Here’s the funny thing about Indiana Jones and the Kingdom of the Crystal Skull (which I just returned from watching at a midnight showing): Nothing in this movie is any more ludicrous than anything in any of the others. So why did it all feel so much more… fake?
Maybe “fake” isn’t the right word. “Sterile” fits better. Dispassionate. I can’t put my finger on it, but something about it all just felt like I was removed from the action on screen. “It felt like a movie I would have enjoyed more if it was made in 1980,” I said to my friends when it was over, but why? Yes, much had to do with the CG effects, but simply saying “it looked too CG” is starting to feel like a cop-out.
(Consider this your spoiler warning)
When Indy survived a nuclear blast by stashing himself inside a fridge (“Lead Lining,” the sticker helpfully informs us), was it really any more preposterous than when Indy escaped a plane on an inflatable raft? Or when he and his various cohorts are fighting off an army of Ruskies across various jeeps and trucks blazing through an Amazon rain forest, does it look any more “real” than, say, when Indy and his various cohorts raced in mine carts through the subterranean caverns of the temple of doom?
This is so much more awesome…
Of course not, so why were the latter scenes so much more exhilarating? It’s a sincere question, because I’m really not quite sure of the answer. If I had to guess, I’d say it’s a lack of a certain… tangibility. No, seeing a model tank that’s at 1/6 scale hurtle off a cliff is no more “realistic” than seeing a computer generated jeep hurtle down (three) waterfalls. But it is more real, at least in the sense that you can actually hold that tank, no matter how small it is.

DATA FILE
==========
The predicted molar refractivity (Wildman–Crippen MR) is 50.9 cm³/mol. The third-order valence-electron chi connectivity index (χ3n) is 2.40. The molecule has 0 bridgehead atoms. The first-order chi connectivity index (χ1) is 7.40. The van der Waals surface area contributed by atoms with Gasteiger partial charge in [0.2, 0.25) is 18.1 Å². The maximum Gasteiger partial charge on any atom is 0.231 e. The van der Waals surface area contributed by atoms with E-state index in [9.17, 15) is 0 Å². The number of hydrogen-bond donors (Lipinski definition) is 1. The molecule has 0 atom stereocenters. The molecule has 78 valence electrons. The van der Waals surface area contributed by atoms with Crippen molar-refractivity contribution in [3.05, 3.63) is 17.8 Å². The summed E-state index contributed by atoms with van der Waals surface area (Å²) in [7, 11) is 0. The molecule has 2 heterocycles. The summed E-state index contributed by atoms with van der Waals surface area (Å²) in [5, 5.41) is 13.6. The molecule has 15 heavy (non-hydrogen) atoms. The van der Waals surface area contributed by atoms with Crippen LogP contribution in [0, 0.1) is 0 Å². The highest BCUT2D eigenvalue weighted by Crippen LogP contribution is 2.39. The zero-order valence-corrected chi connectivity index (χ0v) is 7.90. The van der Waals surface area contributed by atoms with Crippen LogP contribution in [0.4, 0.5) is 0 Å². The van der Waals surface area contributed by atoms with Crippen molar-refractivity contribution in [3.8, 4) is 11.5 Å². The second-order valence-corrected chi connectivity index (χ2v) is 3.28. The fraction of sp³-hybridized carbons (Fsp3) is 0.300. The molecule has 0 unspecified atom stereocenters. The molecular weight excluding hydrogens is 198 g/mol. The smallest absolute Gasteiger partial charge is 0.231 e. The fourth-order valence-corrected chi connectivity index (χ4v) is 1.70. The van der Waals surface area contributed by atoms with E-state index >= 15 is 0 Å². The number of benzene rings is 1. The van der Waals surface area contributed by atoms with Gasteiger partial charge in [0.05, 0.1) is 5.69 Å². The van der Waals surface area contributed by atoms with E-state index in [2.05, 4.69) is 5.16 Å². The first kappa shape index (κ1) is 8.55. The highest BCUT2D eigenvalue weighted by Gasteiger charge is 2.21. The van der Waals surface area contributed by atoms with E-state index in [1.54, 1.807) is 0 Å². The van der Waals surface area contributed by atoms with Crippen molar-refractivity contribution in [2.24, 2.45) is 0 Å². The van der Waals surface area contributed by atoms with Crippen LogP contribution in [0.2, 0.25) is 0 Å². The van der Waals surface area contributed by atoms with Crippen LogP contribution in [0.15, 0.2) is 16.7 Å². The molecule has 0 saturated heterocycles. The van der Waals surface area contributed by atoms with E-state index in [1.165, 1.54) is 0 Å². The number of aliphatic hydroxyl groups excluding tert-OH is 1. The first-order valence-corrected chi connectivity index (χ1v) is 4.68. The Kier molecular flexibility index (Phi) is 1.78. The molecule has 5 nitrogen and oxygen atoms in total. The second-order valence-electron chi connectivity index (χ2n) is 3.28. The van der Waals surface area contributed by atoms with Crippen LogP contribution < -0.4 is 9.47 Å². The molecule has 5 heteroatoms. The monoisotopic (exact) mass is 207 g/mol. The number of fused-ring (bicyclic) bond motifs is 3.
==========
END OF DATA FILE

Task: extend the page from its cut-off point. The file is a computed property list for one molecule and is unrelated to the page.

This movie (and boy do I hate to say it) did indeed have something in common with the Star Wars prequels: a lot of it felt like I was watching human beings interacting not in the real world but in a world created around them. As with the Star Wars prequels, it gives the effect of watching a glossier version of those Command & Conquer blue screen cut-scenes.
But that’s not to say the movie sucked. I actually had a smile on my face through most of it — it’s just that vague feeling that it wasn’t as much fun as it should have been. And while the effect of modern technology was part of it, there’s also the simple fact that I’ve seen these sort of set-pieces three times already. “If you eat four pounds of sausage, how do you choose which pound tasted the best? Well, the first one, of course, and then there’s a steady drop-off of interest.”
So wrote Roger Ebert in his glowing review, but here’s something he wrote in the review of another Indy film: “If there is just a shade of disappointment after seeing this movie, it has to be because we will never again have the shock of this material seeming new. ‘Raiders of the Lost Ark,’ now more than ever, seems a turning point in the cinema of escapist entertainment, and there was really no way Spielberg could make it new all over again.”
He also wrote in that review that, “Perhaps it is just as well that ‘Last Crusade’ will indeed be Indy’s last film. It would be too sad to see the series grow old and thin, like the James Bond movies.” Well, Casino Royale reinvigorated that franchise, and Spielberg has gotten away with one more Indy flick. Never say never again, you might say, but this time, it’s probably best for Lucas and Spielberg to quit while they’re still ahead.
(Which is to say: Please, Lord, do not let them create Mutt Williams and the Spin Off Series No One Wants.)
(Note: Originally written May, 2008)